This mistake is consistent with the satire of fundamentalism that's often part of hixsploitation films, but here it's part of a meta-satire of the stereotypical fun that such movies poke at Southern evangelical Christians. In "Trailer Park of Terror," this trope builds to Pastor Lewis' expected fall from grace in the face of the temptation posed by Norma, followed by his just-as-inevitable punishment at her hands. All of these anticipated events are so exaggerated that they're campy self-parodies.

Norma reveals what happened to Pastor Lewis - image source:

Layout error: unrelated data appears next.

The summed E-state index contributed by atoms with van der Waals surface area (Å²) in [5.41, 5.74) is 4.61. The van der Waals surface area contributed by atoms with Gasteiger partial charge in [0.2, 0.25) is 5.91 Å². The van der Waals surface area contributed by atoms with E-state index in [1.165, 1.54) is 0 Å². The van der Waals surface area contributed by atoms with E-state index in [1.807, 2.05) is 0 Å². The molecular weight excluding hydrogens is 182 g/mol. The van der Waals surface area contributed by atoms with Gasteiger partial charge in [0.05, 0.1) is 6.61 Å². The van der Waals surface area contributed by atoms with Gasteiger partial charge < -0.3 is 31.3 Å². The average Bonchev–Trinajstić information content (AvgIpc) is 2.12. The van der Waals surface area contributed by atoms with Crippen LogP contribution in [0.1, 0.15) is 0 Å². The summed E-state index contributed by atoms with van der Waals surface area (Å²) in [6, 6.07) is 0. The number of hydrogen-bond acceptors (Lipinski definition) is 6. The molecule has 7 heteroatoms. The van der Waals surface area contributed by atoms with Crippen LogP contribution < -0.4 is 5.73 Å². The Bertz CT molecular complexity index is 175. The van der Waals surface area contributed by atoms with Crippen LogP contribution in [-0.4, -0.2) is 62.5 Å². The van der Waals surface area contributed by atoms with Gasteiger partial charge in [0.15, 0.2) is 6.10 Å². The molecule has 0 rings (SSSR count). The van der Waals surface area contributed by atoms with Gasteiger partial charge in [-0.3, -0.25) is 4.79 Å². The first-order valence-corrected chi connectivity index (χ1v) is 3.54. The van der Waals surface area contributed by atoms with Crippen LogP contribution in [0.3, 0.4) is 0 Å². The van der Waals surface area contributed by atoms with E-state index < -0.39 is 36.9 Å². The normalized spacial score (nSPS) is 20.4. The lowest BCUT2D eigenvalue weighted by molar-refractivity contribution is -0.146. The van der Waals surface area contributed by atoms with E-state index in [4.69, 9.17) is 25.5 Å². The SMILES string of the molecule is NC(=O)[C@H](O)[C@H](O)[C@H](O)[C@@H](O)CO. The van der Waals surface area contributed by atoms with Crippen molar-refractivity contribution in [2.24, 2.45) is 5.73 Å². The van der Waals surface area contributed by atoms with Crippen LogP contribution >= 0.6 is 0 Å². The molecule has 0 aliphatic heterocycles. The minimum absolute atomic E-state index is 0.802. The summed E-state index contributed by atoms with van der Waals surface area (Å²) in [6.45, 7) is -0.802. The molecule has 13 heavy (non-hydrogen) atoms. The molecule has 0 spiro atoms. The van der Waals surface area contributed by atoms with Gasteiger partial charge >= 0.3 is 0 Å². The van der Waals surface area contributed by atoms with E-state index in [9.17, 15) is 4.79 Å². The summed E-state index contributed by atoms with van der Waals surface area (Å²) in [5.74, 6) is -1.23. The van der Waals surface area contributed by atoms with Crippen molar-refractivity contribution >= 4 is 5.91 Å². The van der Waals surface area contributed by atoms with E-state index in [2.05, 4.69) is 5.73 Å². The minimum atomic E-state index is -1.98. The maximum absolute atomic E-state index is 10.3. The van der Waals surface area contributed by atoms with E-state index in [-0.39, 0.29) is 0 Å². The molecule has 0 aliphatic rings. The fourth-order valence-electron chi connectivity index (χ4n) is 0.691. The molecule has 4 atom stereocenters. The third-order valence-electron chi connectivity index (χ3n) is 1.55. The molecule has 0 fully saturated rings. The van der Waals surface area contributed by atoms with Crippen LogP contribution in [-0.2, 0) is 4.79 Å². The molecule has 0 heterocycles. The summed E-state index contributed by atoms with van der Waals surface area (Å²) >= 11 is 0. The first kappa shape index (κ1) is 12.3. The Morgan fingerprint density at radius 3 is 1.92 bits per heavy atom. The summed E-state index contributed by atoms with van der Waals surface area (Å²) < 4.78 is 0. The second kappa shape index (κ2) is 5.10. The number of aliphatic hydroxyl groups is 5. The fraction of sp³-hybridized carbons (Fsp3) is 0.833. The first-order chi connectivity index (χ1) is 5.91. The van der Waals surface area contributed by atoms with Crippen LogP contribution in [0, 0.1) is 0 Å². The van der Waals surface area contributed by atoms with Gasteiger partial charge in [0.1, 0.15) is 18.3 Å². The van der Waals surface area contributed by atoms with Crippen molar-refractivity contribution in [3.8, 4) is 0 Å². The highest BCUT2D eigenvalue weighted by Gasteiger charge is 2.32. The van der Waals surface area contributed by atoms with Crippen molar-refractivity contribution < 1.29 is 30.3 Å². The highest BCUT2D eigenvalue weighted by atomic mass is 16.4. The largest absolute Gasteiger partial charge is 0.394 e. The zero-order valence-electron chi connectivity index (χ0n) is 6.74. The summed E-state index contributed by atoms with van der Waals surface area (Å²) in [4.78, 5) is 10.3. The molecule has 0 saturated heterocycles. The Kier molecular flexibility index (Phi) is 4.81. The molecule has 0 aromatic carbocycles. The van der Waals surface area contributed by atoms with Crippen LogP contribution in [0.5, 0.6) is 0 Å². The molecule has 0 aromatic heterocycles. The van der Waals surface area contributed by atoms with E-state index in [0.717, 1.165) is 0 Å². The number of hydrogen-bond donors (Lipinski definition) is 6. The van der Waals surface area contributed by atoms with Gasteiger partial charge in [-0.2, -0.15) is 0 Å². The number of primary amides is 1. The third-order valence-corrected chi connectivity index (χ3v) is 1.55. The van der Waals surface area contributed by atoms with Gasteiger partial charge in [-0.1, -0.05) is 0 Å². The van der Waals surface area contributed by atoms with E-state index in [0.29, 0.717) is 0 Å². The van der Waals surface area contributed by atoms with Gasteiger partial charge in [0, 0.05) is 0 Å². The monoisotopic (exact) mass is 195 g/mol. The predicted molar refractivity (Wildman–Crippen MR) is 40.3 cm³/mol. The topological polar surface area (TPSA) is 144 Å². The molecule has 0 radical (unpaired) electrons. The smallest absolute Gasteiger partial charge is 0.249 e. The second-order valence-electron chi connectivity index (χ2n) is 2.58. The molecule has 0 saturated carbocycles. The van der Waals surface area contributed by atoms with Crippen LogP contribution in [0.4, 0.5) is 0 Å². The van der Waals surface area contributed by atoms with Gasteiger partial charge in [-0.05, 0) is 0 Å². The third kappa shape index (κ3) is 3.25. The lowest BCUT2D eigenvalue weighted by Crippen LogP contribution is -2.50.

Before all this happens, though, Norma leads the group in an indoor version of campfire ghost-story telling. Through Norma's "scary story," the film gives us more of her back-story. Her mother, Jean (Priscilla Barnes) was a local whore, an unmarried mom who doesn't know the identity of her daughter's father. Her mother's forced participation in amateur BDSM porno videos, directed by the local Sheriff (who is stereotypically sleazy and corrupt), results in her death at the hands of the Sheriff (Duane Whitaker) after she balks during a take. When one of the teens offers sympathy to Norma, who witnessed her mother's murder, it sets up a darkly hilarious throwaway line. Norma replies that she helped the Sheriff to finish the film by taking her mother's place. This response is exactly the opposite of what would be expected from a straight grindhouse film.